An estimated (at least) 200 million people, worldwide, are exposed to elevated levels of arsenic in their drinking water [i.e. levels that exceed the 10 parts-per-billion (ppb) limit established in 2001 by the U.S. Environmental Protection Agency (EPA) as the maximum municipal drinking water concentration]. Approximately 44 million individuals in the U.S. rely on unregulated private wells for their water; of those, it is estimated that ~2.5 million are exposed to >10 ppb of arsenic in their drinking water (which included ~40 ppb in the rural farmhouse of yours truly until 2011). Arsenic concentrations in the U.S. typically fall in the moderate range, but higher levels of contamination (>100 ppb) have been documented. Arsenic is an established carcinogen and is also associated with numerous non-cancerous adverse health outcomes; for example, multiple epidemiological studies have shown an association between arsenic ingestion and endocrine dysfunction, as well as increased respiratory infections.
Recent epidemiological studies suggest that adverse respiratory health effects of arsenic exposure are more prominent in individuals that had been exposed to arsenic prenatally. Results from retrospective studies of arsenic exposure in Chile have linked perinatal arsenic exposure to bronchiectasis (a disease characterized by chronic airway infection), inflammation, and significant morbidity resulting from progressive airway damage — in adulthood — decades after cessation of arsenic exposure. Additional clinical correlations were observed in a study of a well-characterized U.S. cohort of 412 infants born to mothers drinking well water during pregnancy; in this study, maternal urinary arsenic concentrations were positively correlated with respiratory infections in infants requiring a physician visit (yes, physician visits still do happen in rural America).
Associations of prenatal arsenic exposure were also observed with reported respiratory symptoms and respiratory infections sufficiently clinically significant (as judged by a primary care provider) to be treated with prescription medications. However, investigating effects of early life exposures on morbidity in adulthood is challenging in human populations, and no studies to date have examined effects of prenatal arsenic exposure in a U.S. population on immune function in adulthood.
Authors exposed pregnant C57BL/6J mice to 100 ppb sodium arsenite (in the drinking water, and — after maturation of these fetuses to adulthood — authors infected these adults with an adult influenza A virus (IAV), H1N1, and then assessed lung tissue and bronchoalveolar lavage fluid at various time points, after IAV infection. Authors found greater lung damage and inflammation in the adults that had been exposed in utero to arsenic, compared with control mice. Single-cell RNA-sequencing analysis (RNA-Seq) of immune cells harvested from IAV-infected lungs suggested that the enhanced inflammatory response is mediated by dysregulation of the innate immune response (in monocyte-derived macrophages, neutrophils, natural killer cells, and alveolar macrophages).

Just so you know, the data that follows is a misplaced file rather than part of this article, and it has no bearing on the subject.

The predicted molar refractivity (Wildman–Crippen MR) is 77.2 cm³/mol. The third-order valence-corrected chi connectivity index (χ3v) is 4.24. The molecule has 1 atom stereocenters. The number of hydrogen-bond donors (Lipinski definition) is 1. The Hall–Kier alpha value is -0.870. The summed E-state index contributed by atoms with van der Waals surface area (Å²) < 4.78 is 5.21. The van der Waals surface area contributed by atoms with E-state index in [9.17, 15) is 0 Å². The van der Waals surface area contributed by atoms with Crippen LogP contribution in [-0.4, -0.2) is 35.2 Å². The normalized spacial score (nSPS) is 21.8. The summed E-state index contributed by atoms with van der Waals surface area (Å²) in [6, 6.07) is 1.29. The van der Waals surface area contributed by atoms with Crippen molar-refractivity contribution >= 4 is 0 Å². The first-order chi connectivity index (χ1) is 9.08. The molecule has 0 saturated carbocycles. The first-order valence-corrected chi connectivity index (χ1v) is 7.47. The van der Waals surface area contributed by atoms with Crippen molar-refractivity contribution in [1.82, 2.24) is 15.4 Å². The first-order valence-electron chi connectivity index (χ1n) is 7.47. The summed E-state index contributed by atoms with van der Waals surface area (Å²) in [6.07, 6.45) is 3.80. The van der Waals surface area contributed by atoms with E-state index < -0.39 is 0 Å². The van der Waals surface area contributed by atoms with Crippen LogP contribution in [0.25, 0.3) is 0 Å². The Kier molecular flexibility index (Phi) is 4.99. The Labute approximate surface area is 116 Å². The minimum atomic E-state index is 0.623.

[Recall that the innate immune response is an organism’s first response to foreign invaders; it consists of physical barriers such as: skin and mucous membranes; various cell types such as neutrophils, macrophages, and monocytes; and soluble factors including cytokines and complement. In contrast to the adaptive immune response, the innate response is not specific to any one foreign invader and, as a result, works quickly to rid the body of pathogens. On the other hand, the adaptive immune response is the body’s second line of defense; the cells of the adaptive immune system are extremely specific because, during early developmental stages, the B and T cells develop antigen receptors that are specific only to certain antigens; this is extremely important for B and T cell activation.]
These data [see attached article] suggest that prenatal arsenic exposure in mice results in lasting effects (months later) on the adult host innate immune response to IAV infection — long after the exposure to arsenic. This leads to increased immune pathology in the adult that had been exposed in utero. Authors claim that this study provides the first direct evidence that exclusive prenatal exposure to arsenic in drinking water causes predisposition to a hyperinflammatory response to IAV infection in adult mice — which can be associated with significant lung damage in the adult. 😊
Toxicol Sci Aug 2020; 176: 312–328